Our church was very large and easy to get lost in. After church, our family always met on the second floor of one building. On one particular Sunday we were supposed to go out to eat with some couples, and everyone was going to meet at the same place. We all showed up at the appropriate time except my teenaged daughter, Angela.
She was about 13 and she wasn’t there. (At the time I didn’t realize she wouldn’t be there for the next six years.) We waited 10 minutes — still not there. Finally, people were getting antsy, and I was getting embarrassed.
One couple said, “We’ll go to the restaurant and save a place, because it’s going to get crowded.” Another couple said, “We know you don’t know the way to the restaurant, so we’ll stay and you can follow us.” I said, “Thank you for going and saving a table. Thank you for staying.” Meanwhile, even though I was acting so appreciative, I was getting angry.
Finally, 15 minutes late, Angela came be-bopping up, like teenagers do, and said, “Hey, Dad, what’s happening?”
At this point I was about boiling. Those of us who work on a church staff learn to develop the fine art of hollering with our mouths closed. I’m pretty good at that. I said, with my teeth clenched, “Angela, where have you been?” She said, “I’ve been in Sunday school.” “No you haven’t; you’re 15 minutes late. Where have you been for the last 15 minutes?”
“Daddy, calm down, I lost my shoes.” “You did WHAT?” “I lost my shoes.” “Where?” “I lost my shoes in Sunday school.” “How could you lose your shoes in Sunday school?”
She said, “Daddy, I’m going to tell you. It’s an all-girls class, and our Sunday shoes are uncomfortable, so we always take them off and put them in the corner, and after Sunday school we put them back on. Today the boys somehow snuck into our room during break time, stole the shoes, and took them down the hall. It took us 15 minutes to find our shoes.”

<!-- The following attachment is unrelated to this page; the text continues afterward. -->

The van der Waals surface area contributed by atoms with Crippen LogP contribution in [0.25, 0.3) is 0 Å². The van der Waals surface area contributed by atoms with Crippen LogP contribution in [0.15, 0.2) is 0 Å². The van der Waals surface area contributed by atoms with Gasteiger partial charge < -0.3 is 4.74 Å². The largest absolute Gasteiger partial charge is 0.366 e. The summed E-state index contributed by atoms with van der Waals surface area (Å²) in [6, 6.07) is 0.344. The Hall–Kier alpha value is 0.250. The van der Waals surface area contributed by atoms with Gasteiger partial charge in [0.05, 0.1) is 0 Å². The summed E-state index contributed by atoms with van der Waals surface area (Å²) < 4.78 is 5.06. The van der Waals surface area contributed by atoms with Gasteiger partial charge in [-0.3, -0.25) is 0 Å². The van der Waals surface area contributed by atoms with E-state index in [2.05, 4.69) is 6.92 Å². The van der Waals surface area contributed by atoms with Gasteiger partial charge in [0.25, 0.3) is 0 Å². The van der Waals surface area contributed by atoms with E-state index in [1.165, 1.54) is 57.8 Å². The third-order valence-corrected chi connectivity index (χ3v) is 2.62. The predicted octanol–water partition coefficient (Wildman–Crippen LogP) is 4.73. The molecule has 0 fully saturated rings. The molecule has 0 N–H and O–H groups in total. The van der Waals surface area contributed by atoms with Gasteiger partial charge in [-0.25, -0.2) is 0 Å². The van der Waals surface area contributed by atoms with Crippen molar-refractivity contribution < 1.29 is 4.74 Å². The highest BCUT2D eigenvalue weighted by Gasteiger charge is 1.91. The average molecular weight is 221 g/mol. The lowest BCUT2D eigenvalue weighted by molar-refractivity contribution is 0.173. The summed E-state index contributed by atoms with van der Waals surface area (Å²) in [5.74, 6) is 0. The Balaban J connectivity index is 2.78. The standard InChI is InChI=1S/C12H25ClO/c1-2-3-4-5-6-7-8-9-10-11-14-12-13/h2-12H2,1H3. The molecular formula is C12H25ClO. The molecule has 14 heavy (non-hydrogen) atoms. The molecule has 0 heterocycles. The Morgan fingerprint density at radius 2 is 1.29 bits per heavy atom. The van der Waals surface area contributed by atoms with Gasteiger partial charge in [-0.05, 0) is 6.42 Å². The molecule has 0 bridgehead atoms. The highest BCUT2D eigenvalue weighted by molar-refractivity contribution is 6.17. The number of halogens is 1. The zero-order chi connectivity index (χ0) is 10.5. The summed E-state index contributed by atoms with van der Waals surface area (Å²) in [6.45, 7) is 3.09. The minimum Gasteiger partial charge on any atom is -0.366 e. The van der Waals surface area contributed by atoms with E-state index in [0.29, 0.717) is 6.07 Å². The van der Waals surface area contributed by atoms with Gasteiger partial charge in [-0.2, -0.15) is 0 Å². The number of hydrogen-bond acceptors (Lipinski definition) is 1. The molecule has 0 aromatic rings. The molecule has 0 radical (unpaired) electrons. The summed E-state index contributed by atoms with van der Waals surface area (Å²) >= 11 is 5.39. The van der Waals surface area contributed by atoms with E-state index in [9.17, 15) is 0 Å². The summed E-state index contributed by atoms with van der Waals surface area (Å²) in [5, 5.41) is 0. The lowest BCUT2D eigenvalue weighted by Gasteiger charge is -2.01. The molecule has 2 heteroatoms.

After she finished her story, I came out with one of those gems I like to call “parental stupid-isms.” They are the things parents say to kids that make no sense whatsoever but make the parents feel better. All parents do this. It’s like when you say to your kid, “If you fall out of that tree and break your leg, don’t come running to me.” I said, “Angela, don’t you ever take your shoes off again as long as you live.” It made no sense, but it did make me feel better.
Anyway, we got into the car and headed for the restaurant. The McCullochs were in front of us because I didn’t know the way. One of their kids went with us, and one of our kids went with them. The McCullochs were driving a gray Buick, and I was following them to the restaurant.
Everybody was laughing and having a good time — except Daddy. He was “wrought.” Angela, grrr, shoes, grrr, late, grrr; just grrr. All of a sudden, in the middle of everybody’s laughter, somebody said, “Did the McCullochs get a new car?” The McCulloch kid, in the back, jumped up and said, “Did we get a new car?” — like they might have traded it in during Sunday school. I started to look closely at the car ahead of us and then somebody said, “I think that’s a Cadillac.” And the McCulloch kid said, “Did we get a Cadillac?” And then I think my wife said, “I don’t think that’s the McCullochs’ car.” And the McCulloch kid said, “That’s not our car.”
Then the whole car was totally quiet. Everybody knew not to say a word or the guy driving might explode. But Breanne, who was only about 7 at the time and didn’t know any better, started laughing and said, “Isn’t this funny? Angela lost her shoes, but Daddy lost a whole car.”
Well, at that point everybody broke up laughing, and I pulled off the road because I didn’t know where I was going or whom I was following anyway. I turned to Angela and said, “I’m sorry, honey. I hollered at you and acted ugly. Will you forgive me?” She said, “Sure, Dad, we all make mistakes.”
All of us do make mistakes, don’t we? Why don’t we treat others’ mistakes as we would like our mistakes treated?